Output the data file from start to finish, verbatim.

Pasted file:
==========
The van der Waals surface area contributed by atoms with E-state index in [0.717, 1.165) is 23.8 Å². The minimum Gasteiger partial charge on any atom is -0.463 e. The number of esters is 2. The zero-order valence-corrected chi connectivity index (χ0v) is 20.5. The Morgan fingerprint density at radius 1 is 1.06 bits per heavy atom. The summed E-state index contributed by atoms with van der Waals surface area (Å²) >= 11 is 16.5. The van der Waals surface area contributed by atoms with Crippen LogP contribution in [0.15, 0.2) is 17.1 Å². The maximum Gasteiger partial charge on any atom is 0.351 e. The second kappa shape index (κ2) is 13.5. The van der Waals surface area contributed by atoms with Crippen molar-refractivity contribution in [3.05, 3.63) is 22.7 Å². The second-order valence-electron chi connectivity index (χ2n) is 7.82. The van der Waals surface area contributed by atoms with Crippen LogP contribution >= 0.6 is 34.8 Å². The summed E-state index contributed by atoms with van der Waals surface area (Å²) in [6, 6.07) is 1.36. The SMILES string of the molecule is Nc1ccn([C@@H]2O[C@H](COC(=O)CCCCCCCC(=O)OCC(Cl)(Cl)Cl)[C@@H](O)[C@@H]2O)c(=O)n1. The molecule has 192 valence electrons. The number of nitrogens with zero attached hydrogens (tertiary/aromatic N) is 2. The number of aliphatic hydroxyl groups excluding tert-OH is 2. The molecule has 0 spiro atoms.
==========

The van der Waals surface area contributed by atoms with E-state index in [0.717, 1.165) is 23.8 Å². The minimum Gasteiger partial charge on any atom is -0.463 e. The number of esters is 2. The zero-order valence-corrected chi connectivity index (χ0v) is 20.5. The Morgan fingerprint density at radius 1 is 1.06 bits per heavy atom. The summed E-state index contributed by atoms with van der Waals surface area (Å²) >= 11 is 16.5. The van der Waals surface area contributed by atoms with Crippen LogP contribution in [0.15, 0.2) is 17.1 Å². The maximum Gasteiger partial charge on any atom is 0.351 e. The second kappa shape index (κ2) is 13.5. The van der Waals surface area contributed by atoms with Crippen molar-refractivity contribution in [3.05, 3.63) is 22.7 Å². The second-order valence-electron chi connectivity index (χ2n) is 7.82. The van der Waals surface area contributed by atoms with Crippen LogP contribution >= 0.6 is 34.8 Å². The summed E-state index contributed by atoms with van der Waals surface area (Å²) in [6, 6.07) is 1.36. The SMILES string of the molecule is Nc1ccn([C@@H]2O[C@H](COC(=O)CCCCCCCC(=O)OCC(Cl)(Cl)Cl)[C@@H](O)[C@@H]2O)c(=O)n1. The molecule has 192 valence electrons. The number of nitrogens with zero attached hydrogens (tertiary/aromatic N) is 2. The number of aliphatic hydroxyl groups excluding tert-OH is 2. The molecule has 0 spiro atoms.